Presidential Candidates’ Positions on Ethanol
– by Ben Potter, January 29, 2016, AgWeb
Agriculture has not provided many hot-button issues for the candidates of the 2016 presidential election to discuss – with one exception.
Because the Renewable Fuel Standard (RFS) is oft-argued, and because the candidates are spending so much time in Iowa, where roughly 25% of the nation’s ethanol is produced, the question has come up here and there. Most notably, Iowa Republican Gov. Terry Branstad recently took a jab at Ted Cruz for wanting to phase out the RFS.
What about the other candidates? The coalition America’s Renewable Future (ARF) has compiled a list of candidate stances before they declared their candidacy compared with their present opinions. (It should be noted that ARF is headed by Eric Brandstad, who is Gov. Brandstad’s son.)
“The fact is that every presidential candidate is either supportive of the RFS or has moved in that direction,” he notes.
Here are the candidate’s stances, listed alphabetically by name.
Jeb Bush was originally not a supporter, but today says “the law that passed in 2007 has worked for sure.”
Ben Carson originally had no position, but now favors the RFS through 2022.
Chris Christie moved from having no position to committing to “absolutely” support the RFS.
Hillary Clinton has shown support for RFS in the past and published an op-ed in 2015 calling for the U.S. to “invest in rural clean energy” including ethanol and other biofuels.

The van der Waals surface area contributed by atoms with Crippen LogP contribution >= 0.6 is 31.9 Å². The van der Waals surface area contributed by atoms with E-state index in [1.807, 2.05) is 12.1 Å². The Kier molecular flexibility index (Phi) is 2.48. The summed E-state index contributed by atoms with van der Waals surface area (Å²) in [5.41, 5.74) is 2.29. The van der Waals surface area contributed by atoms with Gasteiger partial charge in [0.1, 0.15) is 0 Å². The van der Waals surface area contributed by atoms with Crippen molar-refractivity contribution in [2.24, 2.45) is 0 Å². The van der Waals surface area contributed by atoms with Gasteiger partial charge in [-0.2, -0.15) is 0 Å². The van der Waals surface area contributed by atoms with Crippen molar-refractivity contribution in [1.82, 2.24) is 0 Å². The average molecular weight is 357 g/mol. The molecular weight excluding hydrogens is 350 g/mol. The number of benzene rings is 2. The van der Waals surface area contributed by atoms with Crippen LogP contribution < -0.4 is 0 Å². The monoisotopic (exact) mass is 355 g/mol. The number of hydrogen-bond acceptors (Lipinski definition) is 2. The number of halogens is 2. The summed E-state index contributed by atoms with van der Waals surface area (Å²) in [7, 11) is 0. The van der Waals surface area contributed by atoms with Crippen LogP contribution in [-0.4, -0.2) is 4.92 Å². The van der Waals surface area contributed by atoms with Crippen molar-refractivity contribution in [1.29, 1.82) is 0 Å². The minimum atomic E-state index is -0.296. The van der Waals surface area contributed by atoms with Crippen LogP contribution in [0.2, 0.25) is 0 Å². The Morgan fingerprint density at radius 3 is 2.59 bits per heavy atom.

Ted Cruz supported to repeal RFS in 2013; in January 2016, his op-ed promises to rescind the EPA’s blend wall and also “level the playing field” by phasing out the RFS by 2022 and end all energy subsidies.
Carly Fiorina was not initially a supporter of RFS, but now favors it through 2022.
Mike Huckabee was and is a supporter of RFS.
John Kasich once opposed tax credits for ethanol, but now favors the RFS “the way it is.”
Martin O’Malley applied for a waiver from the RFS as Governor of Maryland in 2012; today, he favors a robust RFS.
Marco Rubio voted against tax credits for ethanol, but now supports the RFS as-is.
Bernie Sanders did not have a position on RFS before his presidential run. He has since stated he favors a robust RFS.
Rick Santorum supported RFS during his 2012 presidential run (in which he won the Iowa Caucus)and is still a supporter.
Donald Trump had no position initially but now supports a “higher ethanol mandate.”